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    There’s much more to the world of the Barossa than it first seems. Turning off the highway, lines of ancient date palms stand as sentinels to guard the road to Seppeltsfield. Spires of fairytale churches stretch heavenward, competing with grand old gum trees on every side. Ancient bluestone cottages watch over lines of primordial vines, their twisted trunks bearing the laughter lines of a century-and-a-half of life in the Barossa.

    Century-old barrel halls dot the countryside, ripe with the heady perfume of vintage. The main street of Nuriootpa is filled with the exotic aromas of redgum crackling in the smokehouse at Linke’s butcher. Around every corner, the delicate scent of rose gardens lingers; the Barossa truly lives up to its name, ‘Hill of Roses.’ Night falls and the fragrance of the day dissolves into the crystalline purity of breezes bringing in the twilight from the cool of the ranges.

    A local passes by in a 1950s Bedford truck, returning from a day in the vineyards. On another day he’ll polish it up, don his traditional German ‘lederhosen’ outfit and wave at the children from the vintage festival parade.

    It’s a different world in the Barossa. At a glance, it might be easy to suppose that these fairytale appearances are no more than a façade to lure the tourists to Australia’s most famous wine destination; an Aussie attempt to replicate kitsch German traditions in a half-hearted fashion. But there’s much more to the Barossa than it might seem.

    There is an authenticity to the culture of this place that runs as deep as the roots of its archaic vines. It is a surprising truth that the Barossa’s grand festivals, its traditional produce and its quirky idiosyncrasies are upheld not for the tourists at all, but for the locals themselves. That visitors are welcome to join in is a bonus for the Barossa and a windfall for the rest of us.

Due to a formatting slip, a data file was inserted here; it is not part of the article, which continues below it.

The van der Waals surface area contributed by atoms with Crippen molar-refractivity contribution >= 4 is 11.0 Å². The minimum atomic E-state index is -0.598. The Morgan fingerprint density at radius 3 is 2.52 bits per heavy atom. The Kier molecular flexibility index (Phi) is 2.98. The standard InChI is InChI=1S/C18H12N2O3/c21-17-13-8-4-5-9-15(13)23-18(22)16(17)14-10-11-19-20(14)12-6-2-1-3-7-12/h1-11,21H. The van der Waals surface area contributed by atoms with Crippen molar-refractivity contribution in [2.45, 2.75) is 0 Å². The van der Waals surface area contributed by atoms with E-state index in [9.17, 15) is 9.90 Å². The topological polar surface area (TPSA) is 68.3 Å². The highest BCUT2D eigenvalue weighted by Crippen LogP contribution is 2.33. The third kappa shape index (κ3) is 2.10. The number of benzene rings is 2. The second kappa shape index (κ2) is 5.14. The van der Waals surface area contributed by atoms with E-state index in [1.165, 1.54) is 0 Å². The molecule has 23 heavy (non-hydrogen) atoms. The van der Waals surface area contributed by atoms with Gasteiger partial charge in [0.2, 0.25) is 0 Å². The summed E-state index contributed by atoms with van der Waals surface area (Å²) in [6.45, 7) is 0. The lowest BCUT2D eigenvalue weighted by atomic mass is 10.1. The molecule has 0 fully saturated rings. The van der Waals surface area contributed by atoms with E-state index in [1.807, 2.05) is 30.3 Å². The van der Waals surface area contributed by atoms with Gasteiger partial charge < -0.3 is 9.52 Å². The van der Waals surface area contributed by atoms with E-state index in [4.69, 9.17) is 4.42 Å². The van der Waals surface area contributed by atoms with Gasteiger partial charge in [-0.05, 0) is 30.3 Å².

Since its settlement in 1842, the Barossa has treasured its German and English heritage, while at the same time cultivating its own unique Australian flavour. “It’s very unusual anywhere in Australia to find a community with such strong links to its European origins,” says Philip Laffer, former Chief Winemaker at Jacob’s Creek. “The Barossa was one of the poorest rural communities in Australia, most people just had a few vines and a cow, and this explains why so many people stayed here – they simply couldn’t afford to go anywhere else.”

    And then there is the wine. That potent, deep purple glue that binds this community together. “There are very few communities that are driven around one thing,” says Wolf Blass Chief Winemaker, Chris Hatcher. “In the Barossa, wine is at the core of everything.”

    More than any other Australian wine region, the Barossa is its own. There is no other precedent to which it aspires, and there is no Old World wine to which it pins its allegiances. In its own inimitable way, the Barossa marches to the beat of the drum of its own Oom-pah band.

    If anything is new in the Barossa today it is a renewed recognition of the old. Winemakers have launched their ‘Barossa Old Vine Charter’ to recognise and protect the oldest Shiraz and Cabernet vines in Australia, and most likely the oldest Grenache and Mourvèdre, too. These rank among the oldest vines in the world.

    Wrapped in a plethora of layers of heritage is a unique Barossa that is today one of the most remarkable communities that you could visit anywhere in this country.
    In its places, faces and never-before-told stories, People of the Vines will take you into vineyards, the wineries, the homes and the lives of the Barossa, exploring the inside stories, leading you through a behind-the-scenes tour and introducing the characters of the Barossa. These are the People of the Vines.